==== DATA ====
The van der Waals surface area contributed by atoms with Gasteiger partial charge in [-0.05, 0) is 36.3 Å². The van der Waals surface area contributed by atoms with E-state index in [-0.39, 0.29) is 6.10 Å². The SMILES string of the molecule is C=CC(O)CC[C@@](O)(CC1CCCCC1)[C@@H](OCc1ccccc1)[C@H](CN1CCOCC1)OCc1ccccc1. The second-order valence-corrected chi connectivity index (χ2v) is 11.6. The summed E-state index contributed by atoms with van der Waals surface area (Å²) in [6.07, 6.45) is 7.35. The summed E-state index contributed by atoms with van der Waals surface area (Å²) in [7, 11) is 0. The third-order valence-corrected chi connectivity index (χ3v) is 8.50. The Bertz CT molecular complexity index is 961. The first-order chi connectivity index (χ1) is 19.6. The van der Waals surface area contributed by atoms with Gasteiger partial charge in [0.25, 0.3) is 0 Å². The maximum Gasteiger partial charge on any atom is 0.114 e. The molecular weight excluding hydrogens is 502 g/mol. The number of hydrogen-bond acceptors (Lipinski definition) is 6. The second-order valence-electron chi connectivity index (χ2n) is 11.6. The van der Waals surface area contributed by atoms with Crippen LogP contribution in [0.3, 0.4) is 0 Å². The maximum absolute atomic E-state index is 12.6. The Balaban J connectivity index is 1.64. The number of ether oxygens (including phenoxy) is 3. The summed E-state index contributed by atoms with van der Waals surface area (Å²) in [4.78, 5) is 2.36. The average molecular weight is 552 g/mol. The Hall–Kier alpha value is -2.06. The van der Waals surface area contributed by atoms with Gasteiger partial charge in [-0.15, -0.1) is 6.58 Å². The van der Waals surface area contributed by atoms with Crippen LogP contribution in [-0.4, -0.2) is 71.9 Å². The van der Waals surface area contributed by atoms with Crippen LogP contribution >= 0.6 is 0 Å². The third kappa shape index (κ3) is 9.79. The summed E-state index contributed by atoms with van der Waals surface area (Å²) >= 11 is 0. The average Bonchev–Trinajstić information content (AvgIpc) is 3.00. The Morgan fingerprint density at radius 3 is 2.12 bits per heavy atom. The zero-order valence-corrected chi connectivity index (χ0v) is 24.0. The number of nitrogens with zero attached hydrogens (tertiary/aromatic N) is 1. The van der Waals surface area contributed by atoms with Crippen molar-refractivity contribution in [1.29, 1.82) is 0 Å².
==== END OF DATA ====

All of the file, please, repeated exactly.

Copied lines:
The van der Waals surface area contributed by atoms with Gasteiger partial charge in [-0.05, 0) is 36.3 Å². The van der Waals surface area contributed by atoms with E-state index in [-0.39, 0.29) is 6.10 Å². The SMILES string of the molecule is C=CC(O)CC[C@@](O)(CC1CCCCC1)[C@@H](OCc1ccccc1)[C@H](CN1CCOCC1)OCc1ccccc1. The second-order valence-corrected chi connectivity index (χ2v) is 11.6. The summed E-state index contributed by atoms with van der Waals surface area (Å²) in [6.07, 6.45) is 7.35. The summed E-state index contributed by atoms with van der Waals surface area (Å²) in [7, 11) is 0. The third-order valence-corrected chi connectivity index (χ3v) is 8.50. The Bertz CT molecular complexity index is 961. The first-order chi connectivity index (χ1) is 19.6. The van der Waals surface area contributed by atoms with Gasteiger partial charge in [0.25, 0.3) is 0 Å². The maximum Gasteiger partial charge on any atom is 0.114 e. The molecular weight excluding hydrogens is 502 g/mol. The number of hydrogen-bond acceptors (Lipinski definition) is 6. The second-order valence-electron chi connectivity index (χ2n) is 11.6. The van der Waals surface area contributed by atoms with Crippen LogP contribution in [0.3, 0.4) is 0 Å². The maximum absolute atomic E-state index is 12.6. The Balaban J connectivity index is 1.64. The number of ether oxygens (including phenoxy) is 3. The summed E-state index contributed by atoms with van der Waals surface area (Å²) in [4.78, 5) is 2.36. The average molecular weight is 552 g/mol. The Hall–Kier alpha value is -2.06. The van der Waals surface area contributed by atoms with Gasteiger partial charge in [-0.15, -0.1) is 6.58 Å². The van der Waals surface area contributed by atoms with Crippen LogP contribution in [-0.4, -0.2) is 71.9 Å². The van der Waals surface area contributed by atoms with Crippen LogP contribution >= 0.6 is 0 Å². The third kappa shape index (κ3) is 9.79. The summed E-state index contributed by atoms with van der Waals surface area (Å²) >= 11 is 0. The average Bonchev–Trinajstić information content (AvgIpc) is 3.00. The Morgan fingerprint density at radius 3 is 2.12 bits per heavy atom. The zero-order valence-corrected chi connectivity index (χ0v) is 24.0. The number of nitrogens with zero attached hydrogens (tertiary/aromatic N) is 1. The van der Waals surface area contributed by atoms with Crippen molar-refractivity contribution in [1.29, 1.82) is 0 Å².